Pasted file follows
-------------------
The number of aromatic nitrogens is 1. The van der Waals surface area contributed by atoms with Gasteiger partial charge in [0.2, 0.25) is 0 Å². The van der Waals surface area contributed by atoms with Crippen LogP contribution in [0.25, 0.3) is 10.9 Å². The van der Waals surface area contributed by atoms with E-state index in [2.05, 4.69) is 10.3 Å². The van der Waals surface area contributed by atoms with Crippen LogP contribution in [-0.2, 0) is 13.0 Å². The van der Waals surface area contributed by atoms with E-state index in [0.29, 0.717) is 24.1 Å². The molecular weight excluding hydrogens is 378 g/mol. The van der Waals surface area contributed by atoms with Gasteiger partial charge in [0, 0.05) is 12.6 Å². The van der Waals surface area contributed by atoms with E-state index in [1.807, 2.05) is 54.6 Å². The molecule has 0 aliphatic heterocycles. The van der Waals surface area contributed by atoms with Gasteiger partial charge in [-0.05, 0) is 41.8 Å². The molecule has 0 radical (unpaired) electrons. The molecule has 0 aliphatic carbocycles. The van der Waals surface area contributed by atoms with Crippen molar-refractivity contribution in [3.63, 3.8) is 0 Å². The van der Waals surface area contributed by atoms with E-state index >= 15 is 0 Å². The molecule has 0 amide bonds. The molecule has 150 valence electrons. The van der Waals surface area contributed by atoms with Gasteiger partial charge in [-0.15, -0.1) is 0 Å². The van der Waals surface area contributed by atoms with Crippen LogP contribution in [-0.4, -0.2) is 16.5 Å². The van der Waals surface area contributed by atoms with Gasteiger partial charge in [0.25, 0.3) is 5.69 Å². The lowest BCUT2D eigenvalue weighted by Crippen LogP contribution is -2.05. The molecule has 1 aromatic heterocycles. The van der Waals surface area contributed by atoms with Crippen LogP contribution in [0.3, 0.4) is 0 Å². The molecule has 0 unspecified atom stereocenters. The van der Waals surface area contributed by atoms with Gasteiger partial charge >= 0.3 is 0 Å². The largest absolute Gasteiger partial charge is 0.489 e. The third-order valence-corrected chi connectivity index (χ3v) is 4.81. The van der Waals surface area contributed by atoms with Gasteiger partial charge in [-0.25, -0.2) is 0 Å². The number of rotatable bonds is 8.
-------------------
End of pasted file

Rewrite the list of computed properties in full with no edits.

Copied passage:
The number of aromatic nitrogens is 1. The van der Waals surface area contributed by atoms with Gasteiger partial charge in [0.2, 0.25) is 0 Å². The van der Waals surface area contributed by atoms with Crippen LogP contribution in [0.25, 0.3) is 10.9 Å². The van der Waals surface area contributed by atoms with E-state index in [2.05, 4.69) is 10.3 Å². The van der Waals surface area contributed by atoms with Crippen LogP contribution in [-0.2, 0) is 13.0 Å². The van der Waals surface area contributed by atoms with E-state index in [0.29, 0.717) is 24.1 Å². The molecular weight excluding hydrogens is 378 g/mol. The van der Waals surface area contributed by atoms with Gasteiger partial charge in [0, 0.05) is 12.6 Å². The van der Waals surface area contributed by atoms with E-state index in [1.807, 2.05) is 54.6 Å². The molecule has 0 aliphatic heterocycles. The van der Waals surface area contributed by atoms with Gasteiger partial charge in [-0.05, 0) is 41.8 Å². The molecule has 0 radical (unpaired) electrons. The molecule has 0 aliphatic carbocycles. The van der Waals surface area contributed by atoms with Crippen molar-refractivity contribution in [3.63, 3.8) is 0 Å². The van der Waals surface area contributed by atoms with E-state index >= 15 is 0 Å². The molecule has 0 amide bonds. The molecule has 150 valence electrons. The van der Waals surface area contributed by atoms with Gasteiger partial charge in [-0.15, -0.1) is 0 Å². The van der Waals surface area contributed by atoms with Crippen LogP contribution in [-0.4, -0.2) is 16.5 Å². The van der Waals surface area contributed by atoms with Gasteiger partial charge in [0.25, 0.3) is 5.69 Å². The lowest BCUT2D eigenvalue weighted by Crippen LogP contribution is -2.05. The molecule has 1 aromatic heterocycles. The van der Waals surface area contributed by atoms with Crippen LogP contribution in [0.3, 0.4) is 0 Å². The molecule has 0 unspecified atom stereocenters. The van der Waals surface area contributed by atoms with Gasteiger partial charge >= 0.3 is 0 Å². The largest absolute Gasteiger partial charge is 0.489 e. The third-order valence-corrected chi connectivity index (χ3v) is 4.81. The van der Waals surface area contributed by atoms with Gasteiger partial charge in [-0.25, -0.2) is 0 Å². The number of rotatable bonds is 8.